Decided March 25, 1932.
Appeal from Monroe Circuit Court.
LAWRENCE CARTER for appellant.
BAILEY P. WOOTTON, Attorney General, and H. HAMILTON RICE, Assistant Attorney General, for Commonwealth.
Appellant was convicted of a second violation of our state prohibition law, the Rash-Gullion Act (Ky. Stats., sec. 2554a-1 et seq.) and sentenced to serve one year in the penitentiary. He appeals.
As grounds for reversal, he insists, first, that it was not proven that he was engaged in the manufacture of liquor at the time of his arrest, this being the offense for which he was indicted; and, secondly, that the venue of the prosecution was not established. In view of our conclusions on the second point raised, it will not be necessary to discuss the first point at any great length, and we may content ourselves with saying that on appellant's own evidence the jury was warranted in believing that at the time of his arrest the still was being used for the distillation of intoxicating liquor and that the evidence of the commonwealth established that appellant was assisting in the work which was going on at the still at that time. Hence there was ample evidence to support the jury's finding that appellant was engaged in the manufacture of liquor at the time of his arrest.
The other contention of appellant, however, is much more serious. The witnesses for the commonwealth gave it as their guess and impression that the still at which appellant was arrested was located in Kentucky, but, on cross-examination, it was developed that they did not definitely know whether the still was located in Kentucky or on the other side of the state line in Tennessee. About the only definite evidence on this point in the record is that of appellant, who testified the still was on ground just south of his father's farm, and that the south line of his father's farm coincided with the Kentucky and Tennessee line. There is no evidence in the record as to the exact spot where the still was found so that the jury might determine from its own knowledge and information whether such spot lay within Kentucky or Tennessee. While it is true under our statutes an inability to determine in which particular county an offense is committed is not fatal to a prosecution (see Kentucky Statutes, sec. 1146), yet obviously in such state of case the accused has violated the sovereignty of the state whether he has committed the criminal act in one county or the other. But, in the case before us, unless the acts for which appellant is here being prosecuted occurred within the state of Kentucky, he has violated no law of the state of Kentucky. Appellant cannot be punished by the state of Kentucky for any acts he may have done in violation of the criminal laws of the state of Tennessee. As we said in the case of Hylton v. Commonwealth, 91 S.W. 696, 697, 29 Ky. Law Rep. 64, in passing on a question of venue:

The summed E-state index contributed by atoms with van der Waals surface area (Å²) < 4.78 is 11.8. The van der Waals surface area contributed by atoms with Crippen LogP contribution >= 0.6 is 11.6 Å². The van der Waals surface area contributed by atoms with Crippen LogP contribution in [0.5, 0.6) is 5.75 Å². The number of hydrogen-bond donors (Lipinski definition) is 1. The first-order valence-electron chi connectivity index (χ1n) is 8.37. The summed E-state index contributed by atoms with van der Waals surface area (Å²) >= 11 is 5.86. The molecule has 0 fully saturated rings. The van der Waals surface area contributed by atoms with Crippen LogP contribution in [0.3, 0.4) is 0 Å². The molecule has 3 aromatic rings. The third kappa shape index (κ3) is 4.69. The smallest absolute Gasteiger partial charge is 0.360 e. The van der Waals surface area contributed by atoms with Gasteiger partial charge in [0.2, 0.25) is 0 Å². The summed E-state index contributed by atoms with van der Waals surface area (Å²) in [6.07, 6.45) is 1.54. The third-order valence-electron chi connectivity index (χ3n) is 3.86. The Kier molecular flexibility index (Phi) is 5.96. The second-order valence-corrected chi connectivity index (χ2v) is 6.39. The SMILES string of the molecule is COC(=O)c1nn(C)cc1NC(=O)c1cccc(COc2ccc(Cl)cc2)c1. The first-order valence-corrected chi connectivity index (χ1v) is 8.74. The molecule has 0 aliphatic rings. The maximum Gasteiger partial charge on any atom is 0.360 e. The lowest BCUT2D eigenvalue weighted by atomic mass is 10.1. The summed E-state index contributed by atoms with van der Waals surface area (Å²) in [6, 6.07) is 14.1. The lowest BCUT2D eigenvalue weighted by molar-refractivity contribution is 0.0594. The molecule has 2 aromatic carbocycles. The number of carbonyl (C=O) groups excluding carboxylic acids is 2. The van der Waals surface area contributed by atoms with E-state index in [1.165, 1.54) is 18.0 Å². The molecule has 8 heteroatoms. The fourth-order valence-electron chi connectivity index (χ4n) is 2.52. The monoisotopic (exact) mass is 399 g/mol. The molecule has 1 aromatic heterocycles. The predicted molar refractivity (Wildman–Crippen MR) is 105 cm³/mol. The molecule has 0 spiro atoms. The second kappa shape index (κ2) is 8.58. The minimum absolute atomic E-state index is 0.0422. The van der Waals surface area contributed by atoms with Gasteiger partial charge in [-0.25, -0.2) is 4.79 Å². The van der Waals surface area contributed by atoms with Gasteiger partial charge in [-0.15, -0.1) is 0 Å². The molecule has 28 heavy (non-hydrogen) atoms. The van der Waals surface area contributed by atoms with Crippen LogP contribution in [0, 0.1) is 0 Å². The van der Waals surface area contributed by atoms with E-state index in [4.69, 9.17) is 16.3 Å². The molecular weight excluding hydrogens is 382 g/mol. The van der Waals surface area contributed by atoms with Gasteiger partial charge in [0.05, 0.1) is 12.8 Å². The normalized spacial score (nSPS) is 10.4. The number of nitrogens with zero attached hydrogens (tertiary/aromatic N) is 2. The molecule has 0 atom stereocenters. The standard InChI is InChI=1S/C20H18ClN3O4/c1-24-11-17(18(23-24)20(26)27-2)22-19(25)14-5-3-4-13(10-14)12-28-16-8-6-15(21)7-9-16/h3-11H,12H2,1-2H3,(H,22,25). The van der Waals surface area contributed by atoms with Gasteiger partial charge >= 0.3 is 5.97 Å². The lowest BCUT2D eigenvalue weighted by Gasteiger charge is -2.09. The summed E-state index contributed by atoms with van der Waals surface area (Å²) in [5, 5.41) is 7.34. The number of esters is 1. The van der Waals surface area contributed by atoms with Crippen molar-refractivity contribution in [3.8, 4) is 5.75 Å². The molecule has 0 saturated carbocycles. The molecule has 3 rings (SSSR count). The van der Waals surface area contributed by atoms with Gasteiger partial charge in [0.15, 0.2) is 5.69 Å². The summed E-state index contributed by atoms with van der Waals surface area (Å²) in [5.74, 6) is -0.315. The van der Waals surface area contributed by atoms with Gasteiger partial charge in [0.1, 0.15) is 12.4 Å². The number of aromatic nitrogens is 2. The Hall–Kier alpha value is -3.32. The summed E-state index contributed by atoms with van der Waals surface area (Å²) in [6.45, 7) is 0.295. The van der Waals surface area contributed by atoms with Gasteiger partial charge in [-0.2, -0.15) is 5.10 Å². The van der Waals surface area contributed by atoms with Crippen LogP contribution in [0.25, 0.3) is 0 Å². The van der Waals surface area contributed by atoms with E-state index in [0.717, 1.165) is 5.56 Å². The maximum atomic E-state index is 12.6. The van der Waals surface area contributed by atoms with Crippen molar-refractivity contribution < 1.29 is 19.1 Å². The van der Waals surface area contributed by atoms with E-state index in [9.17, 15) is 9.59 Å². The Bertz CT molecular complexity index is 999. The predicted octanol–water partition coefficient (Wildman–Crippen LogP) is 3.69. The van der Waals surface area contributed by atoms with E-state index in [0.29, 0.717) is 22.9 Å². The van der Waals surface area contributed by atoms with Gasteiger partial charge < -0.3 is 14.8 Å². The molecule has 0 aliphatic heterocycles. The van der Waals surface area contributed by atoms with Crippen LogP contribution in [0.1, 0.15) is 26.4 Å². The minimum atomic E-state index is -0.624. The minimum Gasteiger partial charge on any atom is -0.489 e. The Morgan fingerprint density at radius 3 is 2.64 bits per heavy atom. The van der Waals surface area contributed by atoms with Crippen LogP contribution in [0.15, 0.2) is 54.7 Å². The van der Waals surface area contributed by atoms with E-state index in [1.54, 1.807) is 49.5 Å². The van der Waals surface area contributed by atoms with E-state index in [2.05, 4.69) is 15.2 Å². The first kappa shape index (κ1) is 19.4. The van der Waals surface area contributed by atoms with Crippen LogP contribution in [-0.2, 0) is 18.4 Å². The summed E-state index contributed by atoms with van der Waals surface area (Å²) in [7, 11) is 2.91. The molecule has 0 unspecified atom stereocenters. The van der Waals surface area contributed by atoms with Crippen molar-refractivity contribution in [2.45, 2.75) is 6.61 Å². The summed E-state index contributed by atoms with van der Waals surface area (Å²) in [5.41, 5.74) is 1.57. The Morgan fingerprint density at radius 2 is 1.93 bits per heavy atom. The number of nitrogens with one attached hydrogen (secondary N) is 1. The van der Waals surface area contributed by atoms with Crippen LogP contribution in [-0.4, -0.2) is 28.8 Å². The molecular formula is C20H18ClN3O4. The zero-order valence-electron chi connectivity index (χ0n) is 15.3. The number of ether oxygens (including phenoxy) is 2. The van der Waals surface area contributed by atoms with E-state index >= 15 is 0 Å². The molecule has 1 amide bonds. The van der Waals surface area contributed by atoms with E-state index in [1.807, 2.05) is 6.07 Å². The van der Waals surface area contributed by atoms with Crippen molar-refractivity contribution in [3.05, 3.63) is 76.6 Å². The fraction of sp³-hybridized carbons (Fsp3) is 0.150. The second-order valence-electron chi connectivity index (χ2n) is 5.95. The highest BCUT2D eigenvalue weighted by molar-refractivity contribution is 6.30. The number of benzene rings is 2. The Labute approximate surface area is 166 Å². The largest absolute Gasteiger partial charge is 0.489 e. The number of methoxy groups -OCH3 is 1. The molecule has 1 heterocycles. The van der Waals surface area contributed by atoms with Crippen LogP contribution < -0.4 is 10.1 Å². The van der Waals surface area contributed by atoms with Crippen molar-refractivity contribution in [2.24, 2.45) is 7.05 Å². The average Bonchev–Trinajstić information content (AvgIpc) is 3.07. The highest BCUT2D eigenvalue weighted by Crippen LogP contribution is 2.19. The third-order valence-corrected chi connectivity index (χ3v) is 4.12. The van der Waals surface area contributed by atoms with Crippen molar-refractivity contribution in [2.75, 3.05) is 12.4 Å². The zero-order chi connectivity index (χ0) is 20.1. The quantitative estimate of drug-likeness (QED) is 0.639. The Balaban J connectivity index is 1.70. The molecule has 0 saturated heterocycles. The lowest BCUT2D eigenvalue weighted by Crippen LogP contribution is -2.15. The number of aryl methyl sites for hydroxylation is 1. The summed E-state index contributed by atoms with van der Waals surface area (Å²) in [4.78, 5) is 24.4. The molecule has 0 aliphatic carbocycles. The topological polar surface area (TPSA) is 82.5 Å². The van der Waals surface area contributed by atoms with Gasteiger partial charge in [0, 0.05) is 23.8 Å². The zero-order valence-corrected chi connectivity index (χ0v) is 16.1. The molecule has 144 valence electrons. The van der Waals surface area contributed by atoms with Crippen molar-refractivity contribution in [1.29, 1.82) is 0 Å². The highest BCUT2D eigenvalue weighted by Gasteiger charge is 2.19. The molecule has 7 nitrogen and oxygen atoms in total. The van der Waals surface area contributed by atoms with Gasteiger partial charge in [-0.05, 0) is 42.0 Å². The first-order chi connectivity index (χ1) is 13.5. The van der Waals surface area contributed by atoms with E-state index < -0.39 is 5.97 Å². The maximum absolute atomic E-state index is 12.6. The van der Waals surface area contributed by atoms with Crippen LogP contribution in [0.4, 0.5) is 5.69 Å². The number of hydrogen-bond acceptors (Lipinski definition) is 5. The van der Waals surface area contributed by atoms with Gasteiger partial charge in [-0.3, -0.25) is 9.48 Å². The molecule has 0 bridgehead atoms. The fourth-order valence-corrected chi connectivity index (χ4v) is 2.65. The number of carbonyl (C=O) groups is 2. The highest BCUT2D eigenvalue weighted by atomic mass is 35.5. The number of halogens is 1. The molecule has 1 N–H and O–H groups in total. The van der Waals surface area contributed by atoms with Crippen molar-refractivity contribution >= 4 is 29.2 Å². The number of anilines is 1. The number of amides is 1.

"The courts of this state cannot take cognizance of crime committed against the laws of a neighboring state."
It was therefore imperative on the part of the commonwealth to bring forward some definite proof from which the jury might determine that the offense here complained of was committed in Kentucky. There was an utter failure of such proof. That which was adduced went no further than guess or surmise, and this is insufficient. In Wilkey v. Commonwealth, 104 Ky. 325, 47 S.W. 219, 221, 20 Ky. Law Rep. 578, in holding that proof of venue had not been established, we said:
"It would be going too far to sanction a verdict based upon the existence of an indispensable fact, which the jury did not, nor could, find from the evidence before them to exist."
The court should, on the case here presented, have peremptorily instructed the jury to find the appellant not guilty.
The judgment must therefore be reversed, with instructions to grant the appellant a new trial in conformity with this opinion.